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  6. If people want to continue on Pinterest but be sure the person doesn't mind being "pinned", just limit your pinning to those blogs that have installed a pin it button on their posts. Those that have it obviously are okay with their content being pinned. I think this ongoing discussion is good for Pinterest and those who use it and am hopeful that terms of use will be improved.

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    1. Nicole,
      The problem is that some websites, like Etsy, installed the "Pin It" button and it can't be disabled by the shop owners. I don't think blogging platforms have done that yet, but it means that in some cases, the "Pin It" button is not always approval granted by the author.

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    2. And then there is always the issue of the in perpetua ownership claimed by Pinterest:

      By making available any Member Content through the Site, Application or Services, you hereby grant to Cold Brew Labs a worldwide, irrevocable, perpetual, non-exclusive, transferable, royalty-free license, with the right to sublicense, to use, copy, adapt, modify, distribute, license, sell, transfer, publicly display, publicly perform, transmit, stream, broadcast, access, view, and otherwise exploit such Member Content only on, through or by means of the Site, Application or Services.

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  7. Yikes. I've been thinking about this recently, too. I was hesitant to join Pinterest at first but then gave in. I don't use it that often but was hoping to use it in lieu of my favorites bar and like seeing other ideas.

    There's always been something that seems 'off' to me, though, and I think this must be a part of it. I've several times now seen a pin copy of a popular pin. Like one person pinned the popular pin then posted pics on their blog showing it done (sort of like the "pinning it down" link up that I've done) but someone ELSE pins the new picture. The credit for the original idea gets filtered down, if not lost. I've thought in the past it would be neat to have someone pin one of my ideas, but now I'm glad that I'm not that inspiring ;)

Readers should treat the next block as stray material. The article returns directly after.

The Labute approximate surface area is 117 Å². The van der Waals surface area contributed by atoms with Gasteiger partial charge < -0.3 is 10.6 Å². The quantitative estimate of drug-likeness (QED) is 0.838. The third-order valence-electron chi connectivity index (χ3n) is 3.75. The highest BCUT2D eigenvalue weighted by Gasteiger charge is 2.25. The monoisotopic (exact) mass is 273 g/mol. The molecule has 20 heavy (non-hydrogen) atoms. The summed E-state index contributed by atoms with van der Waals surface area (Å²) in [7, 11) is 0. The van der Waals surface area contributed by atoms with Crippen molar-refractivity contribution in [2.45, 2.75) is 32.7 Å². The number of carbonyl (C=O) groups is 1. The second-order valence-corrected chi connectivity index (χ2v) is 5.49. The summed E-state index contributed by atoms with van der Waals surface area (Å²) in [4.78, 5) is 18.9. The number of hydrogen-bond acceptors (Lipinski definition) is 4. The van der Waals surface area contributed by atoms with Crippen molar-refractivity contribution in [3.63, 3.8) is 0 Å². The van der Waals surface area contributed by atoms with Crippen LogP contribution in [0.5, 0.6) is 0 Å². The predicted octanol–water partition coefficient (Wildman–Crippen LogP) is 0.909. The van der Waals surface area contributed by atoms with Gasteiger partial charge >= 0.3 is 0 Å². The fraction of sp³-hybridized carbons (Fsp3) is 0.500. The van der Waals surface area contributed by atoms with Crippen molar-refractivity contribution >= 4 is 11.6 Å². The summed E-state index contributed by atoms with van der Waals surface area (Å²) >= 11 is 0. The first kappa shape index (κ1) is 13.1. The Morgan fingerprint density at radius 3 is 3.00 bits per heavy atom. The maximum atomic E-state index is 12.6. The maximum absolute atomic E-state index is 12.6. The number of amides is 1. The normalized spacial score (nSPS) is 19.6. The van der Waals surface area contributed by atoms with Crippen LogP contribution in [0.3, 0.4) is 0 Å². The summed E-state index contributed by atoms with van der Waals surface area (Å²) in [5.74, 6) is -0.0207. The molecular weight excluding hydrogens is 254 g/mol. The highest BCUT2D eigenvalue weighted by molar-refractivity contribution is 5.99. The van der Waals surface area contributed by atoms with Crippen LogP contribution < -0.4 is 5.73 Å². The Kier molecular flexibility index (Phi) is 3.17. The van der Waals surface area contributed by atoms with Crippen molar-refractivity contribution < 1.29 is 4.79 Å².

I've wished from the beginning that Pinterest was private and that you could choose who sees what you pin. Perhaps that would go a long way it preventing these problems. I'll be keeping my eye out for more info on these issues!! I'll have to look into that eversave...

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  8. Hi I’m Heather! Please email me when you get a chance! HeatherVonsj(at)gmail(dot)com

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  9. Upon my husband's request I didn't join up on the Pinterest craze. Now I'm kind of glad. This sounds all too confusing for my little head to handle. The availablity given by so many social networks (be it facebook, blogs or Pinterest) serve as great venues to share. But, so much of it has been complicated by the very issues you wrote about. I don't know, it's a bit too crazy for me and too time consuming.
    I love seeing projects and ideas in pictures. It helps me to see it visually completed but, I don't think it's okay for the orginal site to be neglected from credit. Very sad.

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  10. I did read the Pinterest site recently about pinning your own images. I thought it stated something along the lines of "not pinning for your own self- promotion". I would still think a blogger could share a great idea they post to share with a wider audience or even to make note of the idea for themselves. I rarely pin my own posts, but when I forgot a feast day idea that I had used for the Immaculate Conception, I "pinned" that post to help me remember next year. I do follow a lady who pins almost all of her own posts- I am pretty sure that is "self-promotion".

    It is sad that people fail to link their pins properly. I don't know what the purpose for that would be. Not only do I want to share a great source with other pinners, I want to be able to access the original source of my pins. I wonder if it is not more often an oversight than anything else. Also- I try to never use a picture with that has pictures of someone's children or family. If I can't find an image that doesn't have that, I don't pin the idea. I just think is weird to share pics of other people.